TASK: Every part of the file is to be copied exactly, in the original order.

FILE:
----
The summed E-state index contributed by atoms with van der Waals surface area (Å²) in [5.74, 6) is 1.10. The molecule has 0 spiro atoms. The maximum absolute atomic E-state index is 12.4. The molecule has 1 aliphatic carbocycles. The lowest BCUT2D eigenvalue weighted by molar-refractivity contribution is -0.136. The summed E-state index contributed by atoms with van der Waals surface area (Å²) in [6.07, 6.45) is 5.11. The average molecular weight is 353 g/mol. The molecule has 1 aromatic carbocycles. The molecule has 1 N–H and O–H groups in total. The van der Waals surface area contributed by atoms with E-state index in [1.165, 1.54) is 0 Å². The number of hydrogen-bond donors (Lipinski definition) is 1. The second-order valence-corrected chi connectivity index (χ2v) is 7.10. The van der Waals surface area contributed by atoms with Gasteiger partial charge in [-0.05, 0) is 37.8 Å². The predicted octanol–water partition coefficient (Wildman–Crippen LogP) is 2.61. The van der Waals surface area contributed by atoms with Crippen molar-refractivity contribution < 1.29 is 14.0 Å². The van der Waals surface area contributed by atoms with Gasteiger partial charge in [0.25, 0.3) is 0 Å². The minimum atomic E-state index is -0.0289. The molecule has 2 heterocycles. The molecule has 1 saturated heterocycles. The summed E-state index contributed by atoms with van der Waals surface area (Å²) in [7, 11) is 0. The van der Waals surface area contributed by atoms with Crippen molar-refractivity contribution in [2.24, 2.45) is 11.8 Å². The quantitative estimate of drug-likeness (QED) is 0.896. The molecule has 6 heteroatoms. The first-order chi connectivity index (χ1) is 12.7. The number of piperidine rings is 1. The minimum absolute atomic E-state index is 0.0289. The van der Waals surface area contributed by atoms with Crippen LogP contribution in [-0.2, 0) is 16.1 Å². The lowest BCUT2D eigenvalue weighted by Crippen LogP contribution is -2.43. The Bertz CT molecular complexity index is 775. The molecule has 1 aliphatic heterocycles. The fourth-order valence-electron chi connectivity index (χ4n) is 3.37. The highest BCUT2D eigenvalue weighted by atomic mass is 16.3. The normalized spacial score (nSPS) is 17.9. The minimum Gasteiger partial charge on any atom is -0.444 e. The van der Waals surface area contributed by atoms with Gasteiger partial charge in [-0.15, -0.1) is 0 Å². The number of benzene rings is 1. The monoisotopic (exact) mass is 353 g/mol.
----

The summed E-state index contributed by atoms with van der Waals surface area (Å²) in [5.74, 6) is 1.10. The molecule has 0 spiro atoms. The maximum absolute atomic E-state index is 12.4. The molecule has 1 aliphatic carbocycles. The lowest BCUT2D eigenvalue weighted by molar-refractivity contribution is -0.136. The summed E-state index contributed by atoms with van der Waals surface area (Å²) in [6.07, 6.45) is 5.11. The average molecular weight is 353 g/mol. The molecule has 1 aromatic carbocycles. The molecule has 1 N–H and O–H groups in total. The van der Waals surface area contributed by atoms with E-state index in [1.165, 1.54) is 0 Å². The number of hydrogen-bond donors (Lipinski definition) is 1. The second-order valence-corrected chi connectivity index (χ2v) is 7.10. The van der Waals surface area contributed by atoms with Gasteiger partial charge in [-0.05, 0) is 37.8 Å². The predicted octanol–water partition coefficient (Wildman–Crippen LogP) is 2.61. The van der Waals surface area contributed by atoms with Crippen molar-refractivity contribution < 1.29 is 14.0 Å². The van der Waals surface area contributed by atoms with Gasteiger partial charge in [0.25, 0.3) is 0 Å². The minimum atomic E-state index is -0.0289. The molecule has 2 heterocycles. The molecule has 1 saturated heterocycles. The summed E-state index contributed by atoms with van der Waals surface area (Å²) in [7, 11) is 0. The van der Waals surface area contributed by atoms with Crippen molar-refractivity contribution in [2.24, 2.45) is 11.8 Å². The quantitative estimate of drug-likeness (QED) is 0.896. The molecule has 6 heteroatoms. The first-order chi connectivity index (χ1) is 12.7. The number of piperidine rings is 1. The minimum absolute atomic E-state index is 0.0289. The van der Waals surface area contributed by atoms with Crippen LogP contribution in [-0.2, 0) is 16.1 Å². The lowest BCUT2D eigenvalue weighted by Crippen LogP contribution is -2.43. The Bertz CT molecular complexity index is 775. The molecule has 1 aliphatic heterocycles. The fourth-order valence-electron chi connectivity index (χ4n) is 3.37. The highest BCUT2D eigenvalue weighted by atomic mass is 16.3. The normalized spacial score (nSPS) is 17.9. The minimum Gasteiger partial charge on any atom is -0.444 e. The van der Waals surface area contributed by atoms with Gasteiger partial charge in [-0.15, -0.1) is 0 Å². The number of benzene rings is 1. The monoisotopic (exact) mass is 353 g/mol.